GN 03106.036: Court Remand Orders
Effective Dates: 07/19/2012 - Present
- TN 9 (05-02)
- GN 03106.036 Court Remand Orders
- 20 CFR §§ 404.953, 404.955, 404.983, 404.984, 416.1453, 416.1455, 416.1483, 416.1484
- A. DEFINITION
- A “court remand” is a court order returning a claim to the Commissioner for further action.
- NOTE: A district court order remanding a case to the Commissioner for payment of benefits is not a remand order requiring the Commissioner to further develop the record or hold a hearing. It is an order reversing the final decision of the Commissioner and requires payment of benefits. See GN 03106.050. However, a court order vacating the prior decision and remanding the case to the Commissioner voids the prior decision (e.g., ALJ/AAJ (administrative appeals judge) decision, and thus returns the case to the status of a claim "pending" before SSA.)
- B. PROCESS
- 1. Court May Issue Remand Order
- a. Under Sentence 4 of § 205(g) of the Social Security Act
- A court may issue a remand order under sentence 4 of § 205(g) of the Social Security Act, (a.k.a. a sentence 4 remand) if the court decides, with or without comments from either the claimant or SSA, that additional development and/or the evaluation of evidence is needed to make a decision in the case; or
- b. Under Sentence 6 of § 205(g) of the Social Security Act
- A court may issue a remand order under sentence 6 of § 205(g) of the Social Security Act (a.k.a. a sentence 6 remand):
- * At SSA's request with a showing of good cause prior to answering the complaint; or
- * If new and material evidence is submitted to the court with a showing of good cause for not incorporating the evidence into the record in the prior proceeding.
- The court retains jurisdiction over those cases remanded under sentence 6. This means that after the administrative proceedings on remand have been finished by SSA, SSA must file a copy of the new final decision with the court. In cases where the new final decision of the Commissioner is either partially favorable or unfavorable to the claimant an administrative record must be filed with the court. The administrative record must include a transcript of all testimony taken at an hearing(s) before an ALJ as well as any additional testimony taken at supplemental hearing(s). Also, any additional evidence developed in connection with the new decision must be included.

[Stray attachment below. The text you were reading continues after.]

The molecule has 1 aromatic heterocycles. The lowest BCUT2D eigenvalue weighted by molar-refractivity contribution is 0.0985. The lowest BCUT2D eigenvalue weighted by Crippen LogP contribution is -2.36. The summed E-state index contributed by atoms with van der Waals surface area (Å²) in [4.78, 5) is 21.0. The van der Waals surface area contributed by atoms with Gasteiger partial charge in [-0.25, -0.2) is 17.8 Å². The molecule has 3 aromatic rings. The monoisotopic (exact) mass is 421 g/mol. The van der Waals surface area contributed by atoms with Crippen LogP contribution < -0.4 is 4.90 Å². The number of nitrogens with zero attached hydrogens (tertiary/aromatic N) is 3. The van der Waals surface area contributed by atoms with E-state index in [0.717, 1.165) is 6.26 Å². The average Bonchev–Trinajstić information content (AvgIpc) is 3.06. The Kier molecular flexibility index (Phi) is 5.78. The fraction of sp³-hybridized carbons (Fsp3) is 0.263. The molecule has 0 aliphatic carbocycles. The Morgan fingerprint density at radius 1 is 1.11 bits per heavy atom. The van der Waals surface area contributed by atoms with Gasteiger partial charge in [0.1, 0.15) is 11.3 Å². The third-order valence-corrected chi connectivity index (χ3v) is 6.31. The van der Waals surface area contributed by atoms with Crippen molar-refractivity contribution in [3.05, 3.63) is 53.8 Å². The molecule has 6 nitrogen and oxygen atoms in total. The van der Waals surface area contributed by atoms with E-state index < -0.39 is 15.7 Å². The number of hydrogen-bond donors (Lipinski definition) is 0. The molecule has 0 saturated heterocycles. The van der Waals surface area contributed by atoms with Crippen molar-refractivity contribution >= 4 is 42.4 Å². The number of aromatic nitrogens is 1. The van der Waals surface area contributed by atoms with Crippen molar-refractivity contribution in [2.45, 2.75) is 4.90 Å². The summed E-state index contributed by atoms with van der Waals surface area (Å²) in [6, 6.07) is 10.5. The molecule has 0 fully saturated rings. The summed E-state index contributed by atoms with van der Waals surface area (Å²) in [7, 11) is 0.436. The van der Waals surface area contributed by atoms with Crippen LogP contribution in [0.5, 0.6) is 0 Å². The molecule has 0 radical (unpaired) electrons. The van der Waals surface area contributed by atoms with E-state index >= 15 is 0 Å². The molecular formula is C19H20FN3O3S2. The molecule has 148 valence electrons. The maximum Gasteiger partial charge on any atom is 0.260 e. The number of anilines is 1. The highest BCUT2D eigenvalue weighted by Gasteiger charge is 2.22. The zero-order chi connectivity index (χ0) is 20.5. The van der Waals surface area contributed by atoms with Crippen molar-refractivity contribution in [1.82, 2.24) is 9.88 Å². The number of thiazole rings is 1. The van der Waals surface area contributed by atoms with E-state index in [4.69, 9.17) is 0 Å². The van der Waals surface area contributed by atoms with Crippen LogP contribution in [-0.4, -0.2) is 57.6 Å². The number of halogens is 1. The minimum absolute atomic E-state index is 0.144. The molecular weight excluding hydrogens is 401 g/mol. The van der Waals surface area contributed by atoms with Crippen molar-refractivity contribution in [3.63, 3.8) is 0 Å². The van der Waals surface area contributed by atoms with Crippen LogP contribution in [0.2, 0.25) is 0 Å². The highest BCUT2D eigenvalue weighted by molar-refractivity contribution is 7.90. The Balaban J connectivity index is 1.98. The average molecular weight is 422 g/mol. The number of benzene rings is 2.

- 2. Routing of the Court Remand Order
OGC forwards a copy of the court's remand order to ODAR, Office of Appellate Operations (OAO) for action by the Appeals Council (AC).
- NOTE: The Office of Acquiescence and Litigation Coordination does not generally receive copies of any remand orders and cannot provide copies to effectuating components.
- 3. AC Action on Remand
Upon receipt of the court remand order, ODAR, OAO will obtain the folder for AC review. The AC may:
- * Assume jurisdiction and issue a decision; or
- * Remand the case to an ALJ for further proceedings and a new decision.
- NOTE: If SSA files an appeal of a remand order in court, however, the AC suspends all action until the court has issued a final decision on appeal.
- C. PROCEDURE
1. ODAR Folder Acquisition Upon receipt of the remand order, ODAR, by telephone or administrative message, requests that the custodian of the claim folder(s) send it directly to: ODAR, Office of Appellate Operations5107 Leesburg PikeFalls Church, VA 22041-3200 NOTE: If the remand order was entered after an answer to the complaint was filed and ODAR cannot locate the claim folder in a timely fashion, ODAR, OAO will request a copy of the administrative record from OGC to process the court case on remand.
- 2. ALJ Actions
- The ALJ processes the case in the same way as a regular hearing case and issues a decision. (The AC may direct an ALJ to issue a recommended decision in a court remand, or the ALJ may elect to issue a recommended decision.)
- 3. ALJ Decisions
- a. ALJ Decisions in a Court Remand
- An ALJ decision in a court remand may be:
- * Fully favorable to the claimant;
- * Partially favorable to the claimant; or
- * Unfavorable to the claimant.
- Generally, an ALJ may not dismiss a court remand case. Except in certain limited situations, (for example, the claimant is deceased in a title XVI only claim and there is no eligible spouse or the claimant requests that the hearing request be dismissed) if the ALJ cannot hold a hearing, the ALJ must issue a decision on the record.
- b. ALJ Decision Becomes Final Decision of the Commissioner
- The ALJ's decision issued after a court remand will become the final decision of the Commissioner unless within 30 days after receipt of the ALJ decision, the parties submit:
- * Written exceptions to the AC objecting to the ALJ's decision; or
- * A written request for an extension of time to file exceptions, and, based on these exceptions, the AC assumes jurisdiction of the case.
- The ALJ decision will also become the final decision of the Commissioner unless the AC decides to assume jurisdiction of the case within 60 days after the date of the ALJ's decision.
- 4. AC Actions
- If the Appeals Council assumes jurisdiction, it may:
- * Affirm; or
- * Modify, or
- * Reverse the ALJ's decision.
- The AC decision then becomes the final decision of the Commissioner.
- The AC may instead remand the case again to an ALJ for further proceedings.
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